Ridere, ludere, hoc est vivere.

Saturday, February 2, 2013

Sunrise Serenade

So, now that I've taken a breath from four consecutive blog posts on my two-day experience at UnPub two weeks ago, I can settle into the pleasant task of cracking open a new game and exploring a published, finished product.  At Dan Yarrington's recommendation (or was it prodding? goading?), I bought Sunrise City (designer Isaias Vallejo, artists Sarah "Chip" Nixon and Chris Kirkman, publisher Clever Mojo via GameSalute) from Our Game Table.

I'd first heard of Sunrise City on Chris's Dice Hate Me blog, perhaps August 2011, when it was still in its prototype stage.  I was fascinated by both the art and the game concept when I saw it on Kickstarter, but didn't pull the trigger to back it at the time.  It's been on my wishlist ever since, though, which is why it didn't take much encouragement for me to pick it up when the opportunity presented itself.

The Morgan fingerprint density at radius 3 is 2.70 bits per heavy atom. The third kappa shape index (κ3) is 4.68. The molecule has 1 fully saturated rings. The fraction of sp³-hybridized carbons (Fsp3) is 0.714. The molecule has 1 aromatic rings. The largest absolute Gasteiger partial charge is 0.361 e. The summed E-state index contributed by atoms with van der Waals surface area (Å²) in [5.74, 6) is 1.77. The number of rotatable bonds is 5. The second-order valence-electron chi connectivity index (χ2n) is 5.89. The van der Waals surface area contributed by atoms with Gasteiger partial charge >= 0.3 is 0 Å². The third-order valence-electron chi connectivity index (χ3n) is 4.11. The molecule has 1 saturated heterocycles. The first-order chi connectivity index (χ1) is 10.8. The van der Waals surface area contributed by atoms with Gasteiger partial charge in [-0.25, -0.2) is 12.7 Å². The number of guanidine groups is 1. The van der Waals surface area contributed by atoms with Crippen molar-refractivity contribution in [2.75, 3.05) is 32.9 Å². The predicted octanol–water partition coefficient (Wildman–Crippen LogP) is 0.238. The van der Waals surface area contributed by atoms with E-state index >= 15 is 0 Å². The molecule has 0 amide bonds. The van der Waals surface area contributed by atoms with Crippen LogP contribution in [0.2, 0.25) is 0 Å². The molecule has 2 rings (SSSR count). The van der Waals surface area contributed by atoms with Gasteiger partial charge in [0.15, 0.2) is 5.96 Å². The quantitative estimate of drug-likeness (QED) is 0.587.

First, the art of this game is just gorgeous.  This game has such a unique look to it.  I don't know how many times I admired the cover art before I realized that the skyline pictured is actually assymetrical.  Chris K. told me that the shapes in the skyline are patterned after the architecture of specific buildings in major cities around the world.  This cover really is a work of art.

And the game is substantial.  I've admitted previously that even though it's all about the gameplay, I find myself judging a game by the quality of art on the cover and the heft of the box when I first pick it up.  SC has both of those qualities in spades.  Opening the box reveals just why it's so heavy.  The game consists primarily of tiles.  The eye-opening components are the 60 huge 6mm-thick chipboard building tiles that are like giant dominoes.